Three Ingredients II – 12: Lentils, Cumin, Roast Lamb

Sanctuary

"The Hunchback of Notre Dame" (1923) Quasimodo claims sanctuary for Esmeralda.

“The Hunchback of Notre Dame” (1923) Quasimodo claims sanctuary for Esmeralda.

The first time I remember hearing the word I was a small child watching a very old black and white film of “The Hunchback of Notre Dame” and it had a lasting effect on me.  Not just the movie, but the wordsanctuary, the sound of it, the meaning and the concept.  Sanctuary resonated with me, even at that young age, on a core level.

There are many reasons why writers write. Some want to leave something behind. Others hope to inspire the masses. Some hope to exercise the ghosts of the past, or at least come to terms with them.  Others want to share their struggles in order to help a stranger with theirs.

For me, it’s an escape.  I build imaginary places that are my sanctuary.  My safe place.  And that’s what I want this blog and the serials to be a sanctuary where each of you will know you are safe from the worst parts of life, even if only for the length of your stay here.Episode 12

I hope I never cause anyone to feel judged or threatened in any way through my stories.  I don’t kill off beloved characters.  That’s not part of my personal sanctuary.

The ingredients for this episode are from Daniel at Willy Nilly To and Fro ~ The Philosophy of Inanity.  Daniel’s beautifully woven tales will take you to a place far apart from your daily life, I’m certain.  Please take time to get to know his blog. Prowl around at your leisure. You might even meet a wee Scottish dragon there.

And now I give you Episode-12.  Bon appétit!

12.  Lentils, Cumin, and Roast Lamb

It was the wee hours of the morning.  All three of us were cold, wet, and exhausted.  I had nearly drowned.  Yet what were we doing?  Moving furniture… that’s what.

There would have been enough space in the living room for both Andy and me to sleep, but 1885 Illustration of the lentil plantMattie Maddox wasn’t about to let the two of us sleep in the same room.  As if we weren’t too exhausted to be making whoopee… and as if we would in the first place.  Andy wasn’t my beau.  He was my friend.  I couldn’t even imagine Andy Avis that way… and I didn’t think I wanted to either.  It just felt wrong.  Andy was more like a brother than a beau.  That whole line of thought sort of gave me the heebie-jeebies.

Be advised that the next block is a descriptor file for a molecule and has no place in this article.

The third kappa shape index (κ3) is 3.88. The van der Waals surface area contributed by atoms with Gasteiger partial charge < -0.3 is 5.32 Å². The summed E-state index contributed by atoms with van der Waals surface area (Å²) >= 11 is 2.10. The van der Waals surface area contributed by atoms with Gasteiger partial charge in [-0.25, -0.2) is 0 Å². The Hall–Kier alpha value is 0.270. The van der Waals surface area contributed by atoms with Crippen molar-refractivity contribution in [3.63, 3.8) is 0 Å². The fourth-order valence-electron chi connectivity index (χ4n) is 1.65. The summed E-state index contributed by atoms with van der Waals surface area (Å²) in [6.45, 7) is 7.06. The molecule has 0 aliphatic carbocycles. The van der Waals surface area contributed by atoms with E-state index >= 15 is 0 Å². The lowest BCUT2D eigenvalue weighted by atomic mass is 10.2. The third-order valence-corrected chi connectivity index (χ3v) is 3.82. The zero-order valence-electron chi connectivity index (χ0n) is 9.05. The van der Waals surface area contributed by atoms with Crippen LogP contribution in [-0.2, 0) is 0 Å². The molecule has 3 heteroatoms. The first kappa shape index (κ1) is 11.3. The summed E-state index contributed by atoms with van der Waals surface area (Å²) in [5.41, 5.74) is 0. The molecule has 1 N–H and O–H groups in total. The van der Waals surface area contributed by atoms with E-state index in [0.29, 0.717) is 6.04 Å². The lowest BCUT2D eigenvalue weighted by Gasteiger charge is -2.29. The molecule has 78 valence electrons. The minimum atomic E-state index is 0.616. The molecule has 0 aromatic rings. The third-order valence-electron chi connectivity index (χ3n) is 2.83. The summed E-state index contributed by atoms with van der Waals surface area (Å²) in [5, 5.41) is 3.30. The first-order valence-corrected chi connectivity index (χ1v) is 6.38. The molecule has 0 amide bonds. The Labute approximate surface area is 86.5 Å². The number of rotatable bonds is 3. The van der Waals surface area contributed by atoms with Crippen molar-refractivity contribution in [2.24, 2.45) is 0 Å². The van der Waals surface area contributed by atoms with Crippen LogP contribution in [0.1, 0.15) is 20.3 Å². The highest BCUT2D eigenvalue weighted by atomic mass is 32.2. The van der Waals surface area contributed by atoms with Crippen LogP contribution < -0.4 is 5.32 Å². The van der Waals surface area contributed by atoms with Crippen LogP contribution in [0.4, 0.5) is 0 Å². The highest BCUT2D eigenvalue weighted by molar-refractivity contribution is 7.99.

Mrs. Maddox had a tiny sitting room connected to her bedroom, and that’s where she wanted me to stay.  I really wanted to sink into the cozy looking chair.  It had a ruffled slipcover with an unusual print done in greens and yellows showing pods and flowers of peas, beans, and lentils.  Later Mattie told me that she did the artwork for the fabric.

However, I didn’t try the chair that night.  Rather, Andy and I moved furniture around to make enough room for me to have a pallet on the floor.  We moved a sturdy artist’s easel, a dress form, the chair, and Mattie’s heavy treadle base sewing machine.  It was a beautiful piece, black with gold leaf designs.  The treadle base was made of swirly wrought iron — that’s what made it so heavy.  I would have appreciated the sewing machine more if we hadn’t had to move it three times.

Wearing a nightgown borrowed from Mattie, I finally crawled into the thick stack of soft quilts.  I was asleep before my head touched the pillow.  However, one thing we had not taken into account the night before was the lace curtains.  The sitting room faced east, and the new day dawned brightly through the lace.  So I woke with the rising sun.  I was awake, but my body was not ready.  I didn’t expect to be sore all over.  My muscles must have clenched and strained while I tried to fight my way to the surface of the Atlantic when I fell overboard from the ferry the evening before.

1919 Nightgowns adAn unexpected sneeze escaped before I could stop it.  I hoped I wasn’t being rewarded with a cold for my unintended dip in the ocean.  I also hoped my sneeze wasn’t loud enough to wake anyone else.  My ears strained in the early morning silence.  Ah!  It wasn’t so silent after all.  In the next room I heard Mattie Maddox snore softly and then turn over.  I heard those small sounds despite the much louder sawing of Z’s that came from Andy Avis all the way in the living room.